March 2011

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Graphics Demonstrate What the Eye Can’t See
Great graphics offer the opportunity to explain the invisible, allowing you to see what’s going on behind the scenes.
Sarah Erdman,
Marketing Director,
QA Graphics

With today’s technologies, creative graphics can bring any intangible concept to life to accurately illustrate what generally can’t be seen.  Great graphics offer the opportunity to explain the invisible, allowing you to see what’s going on behind the scenes.  Graphics can improve sales and marketing tools, simplify training and education resources, and make technical concepts easier to understand.  Ideas can be brought to reality, demonstrating even the smallest of details. Graphics are also relied on for day-to-day building operations, providing you with quick feedback for monitoring equipment functions, alarm statuses, resource consumption and other building operation tasks.

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QA Graphics is an industry resource that can help bring difficult concepts to life with eye-catching graphics. The company specializes in creative design solutions that accurately illustrate building automation systems, mechanical equipment and sustainable building concepts.  With a design team comprised of technical and creative backgrounds, ranging from mechanical engineers, graphic designers, 3D designers, architects, and developers, they have the technical knowledge and familiarity with building concepts that is required to accurately meet industry specific design needs.

Seeing is believing.   Below are just a few ways that demonstrate how graphics are currently being used in the industry to illustrate typically invisible concepts.

Photorealistic Equipment Graphics
Graphics are utilized in a number of facility management processes to provide better visualization and ease the day-to-day operations.  Cutouts of mechanical equipment demonstrate what’s happening on the inside of the equipment. For example, a realistic cutout such as this rooftop unit shows how the dampers, cooling coil, compressors and fans operate together. This can be integrated with a facility’s control system graphics, allowing managers to access critical operation data including temperatures, fan speeds, whether compressors are on/off, and alarms for air pressure or pipe temperatures.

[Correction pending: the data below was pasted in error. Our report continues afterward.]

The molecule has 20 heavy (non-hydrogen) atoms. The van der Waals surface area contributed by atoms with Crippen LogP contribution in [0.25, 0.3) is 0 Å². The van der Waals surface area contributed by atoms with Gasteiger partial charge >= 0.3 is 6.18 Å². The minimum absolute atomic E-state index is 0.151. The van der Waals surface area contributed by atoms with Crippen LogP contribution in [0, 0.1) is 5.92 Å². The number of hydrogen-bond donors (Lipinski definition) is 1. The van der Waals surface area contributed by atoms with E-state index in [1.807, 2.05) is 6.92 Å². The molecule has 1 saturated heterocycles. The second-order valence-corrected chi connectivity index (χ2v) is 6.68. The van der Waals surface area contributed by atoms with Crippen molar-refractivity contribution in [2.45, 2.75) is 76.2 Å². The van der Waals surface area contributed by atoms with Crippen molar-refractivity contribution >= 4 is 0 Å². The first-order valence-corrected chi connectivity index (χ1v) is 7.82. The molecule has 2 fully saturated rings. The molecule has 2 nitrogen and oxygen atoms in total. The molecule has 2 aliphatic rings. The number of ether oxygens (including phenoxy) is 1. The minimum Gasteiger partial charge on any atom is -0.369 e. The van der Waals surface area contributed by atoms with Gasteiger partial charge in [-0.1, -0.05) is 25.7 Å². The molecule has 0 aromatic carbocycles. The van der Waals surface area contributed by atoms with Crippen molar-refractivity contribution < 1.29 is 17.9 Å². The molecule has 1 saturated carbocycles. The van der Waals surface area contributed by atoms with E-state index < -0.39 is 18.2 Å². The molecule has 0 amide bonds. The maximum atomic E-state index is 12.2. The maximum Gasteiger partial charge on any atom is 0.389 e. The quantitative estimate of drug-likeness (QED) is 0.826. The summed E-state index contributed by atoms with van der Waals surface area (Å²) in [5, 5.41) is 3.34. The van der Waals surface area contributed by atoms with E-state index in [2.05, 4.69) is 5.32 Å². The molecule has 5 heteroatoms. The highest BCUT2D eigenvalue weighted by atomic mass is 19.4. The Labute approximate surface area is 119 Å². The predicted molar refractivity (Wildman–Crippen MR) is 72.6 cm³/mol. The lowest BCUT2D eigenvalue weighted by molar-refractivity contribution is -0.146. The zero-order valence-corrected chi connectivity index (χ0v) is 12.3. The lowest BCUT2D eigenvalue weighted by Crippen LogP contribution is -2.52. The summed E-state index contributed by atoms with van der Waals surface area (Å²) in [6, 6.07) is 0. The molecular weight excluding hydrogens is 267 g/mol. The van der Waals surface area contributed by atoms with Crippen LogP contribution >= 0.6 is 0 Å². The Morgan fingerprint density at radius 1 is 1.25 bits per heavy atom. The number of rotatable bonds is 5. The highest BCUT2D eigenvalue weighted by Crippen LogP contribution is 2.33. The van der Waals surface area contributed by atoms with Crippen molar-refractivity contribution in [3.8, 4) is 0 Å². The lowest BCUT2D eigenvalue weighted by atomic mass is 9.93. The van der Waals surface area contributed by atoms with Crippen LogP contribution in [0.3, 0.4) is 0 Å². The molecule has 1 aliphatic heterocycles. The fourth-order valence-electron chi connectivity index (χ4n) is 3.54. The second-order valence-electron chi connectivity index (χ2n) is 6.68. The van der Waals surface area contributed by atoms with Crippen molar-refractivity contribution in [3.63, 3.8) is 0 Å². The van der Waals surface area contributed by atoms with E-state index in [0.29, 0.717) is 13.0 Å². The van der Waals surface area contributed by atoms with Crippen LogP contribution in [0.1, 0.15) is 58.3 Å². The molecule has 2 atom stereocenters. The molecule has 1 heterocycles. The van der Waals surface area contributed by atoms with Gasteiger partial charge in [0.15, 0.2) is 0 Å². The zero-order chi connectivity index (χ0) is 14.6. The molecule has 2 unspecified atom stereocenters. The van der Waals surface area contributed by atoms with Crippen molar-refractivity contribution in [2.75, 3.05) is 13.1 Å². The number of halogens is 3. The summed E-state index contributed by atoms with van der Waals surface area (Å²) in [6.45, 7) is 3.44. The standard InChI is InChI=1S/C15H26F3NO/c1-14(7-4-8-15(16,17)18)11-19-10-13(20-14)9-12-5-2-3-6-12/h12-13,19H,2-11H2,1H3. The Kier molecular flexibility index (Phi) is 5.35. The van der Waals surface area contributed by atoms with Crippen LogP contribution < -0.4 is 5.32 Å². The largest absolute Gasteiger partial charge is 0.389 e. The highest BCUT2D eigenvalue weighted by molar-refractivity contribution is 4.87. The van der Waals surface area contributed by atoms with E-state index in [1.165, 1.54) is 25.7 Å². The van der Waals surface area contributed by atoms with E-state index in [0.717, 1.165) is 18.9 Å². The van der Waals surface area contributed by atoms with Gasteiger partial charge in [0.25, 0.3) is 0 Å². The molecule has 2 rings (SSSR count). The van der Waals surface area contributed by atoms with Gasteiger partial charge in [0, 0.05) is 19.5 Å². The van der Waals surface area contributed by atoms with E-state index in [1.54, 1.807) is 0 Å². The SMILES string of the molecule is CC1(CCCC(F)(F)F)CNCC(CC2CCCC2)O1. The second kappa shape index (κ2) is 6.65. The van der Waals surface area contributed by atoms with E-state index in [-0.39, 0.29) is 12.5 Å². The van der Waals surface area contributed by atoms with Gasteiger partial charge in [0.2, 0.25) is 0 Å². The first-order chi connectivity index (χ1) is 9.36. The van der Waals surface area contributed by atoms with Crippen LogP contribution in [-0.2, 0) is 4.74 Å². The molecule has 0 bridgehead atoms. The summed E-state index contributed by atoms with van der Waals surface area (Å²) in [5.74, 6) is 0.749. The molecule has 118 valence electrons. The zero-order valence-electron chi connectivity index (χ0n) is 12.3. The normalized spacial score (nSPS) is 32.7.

Image 1  

For larger facilities, an interactive 3D campus map can illustrate multiple buildings, which users can select to see floor plans of individual buildings and the layout of electrical equipment in that building.  When a piece of equipment in the floor plan is selected, it brings up a realistic view of the equipment, where managers can access critical performance data such as input and output voltages and monitoring alarms.

Image 2  

Take Viewers Behind the Scenes
Graphics and animated demonstrations simplify complicated concepts and allow viewers to go behind the scenes to see operations that may take place underground or out of the typical eye’s view.  This example demonstrates how a geothermal well network functions, showing the piping beneath the building to illustrate how the water is pumped in and out to heat and cool the building. It also provides technical data, showing the speed of the well’s pumps, and the temperature of the water as it enters and leaves the pipes.   Animated demonstrations are a great way to demonstrate how mechanical equipment and building features like rainwater harvesting, daylighting or photovoltaic systems function.  More examples can be viewed at  

Image 3

Make the Invisible Visible
Graphics can demonstrate features that you would never otherwise be able to see.  This example is part of an animated video that explains how a data center conserves energy. The video shows how invisible energy, air flow and temperature changes impact the data center’s efficiency.   The video illustrates how the electric current flows through transformers to the data center campus, and shows the layout of the mechanical room and air handling units used to cool the building.  The graphic below takes the intangible concept of air flow and provides a clear view of how air leaves and enters the building and at what temperature.  The full video can be viewed at:

Image 4

Building Performance
Graphics also make building performance data visible and more accessible. Dashboards can be used to display building performance data, simplifying the data so that a general audience, even children, can see and understand how much electricity your building is using. For these types of displays, the data is typically already in place, it just needs a creative outlet that people can relate to.   The example below illustrates a school campus and their efforts to conserve energy. A leaderboard displays real-time energy use for each of the campus’ buildings, and allows the students/faculty to see which building is the most efficient. 

 Image 5

In addition to providing real-time resource use, creative graphics can provide education about a building’s efficiencies or sustainable features in place. Below demonstrates the green features that are in place at a school. The interactive map identifies where sustainable features are located throughout the campus, and when viewers select a feature, graphics and additional information is provided. A variety of interactive graphics like this can be used to engage viewers, through demonstrations, quizzes, videos, etc.

 Image 6

These examples briefly illustrate how graphics are used to explain how unseen or invisible concepts function.  Providing creative tools such as these is QA Graphics’ speciality. To learn more about how graphics can be used in your day-to-day functions and to showcase your products and services, visit or contact


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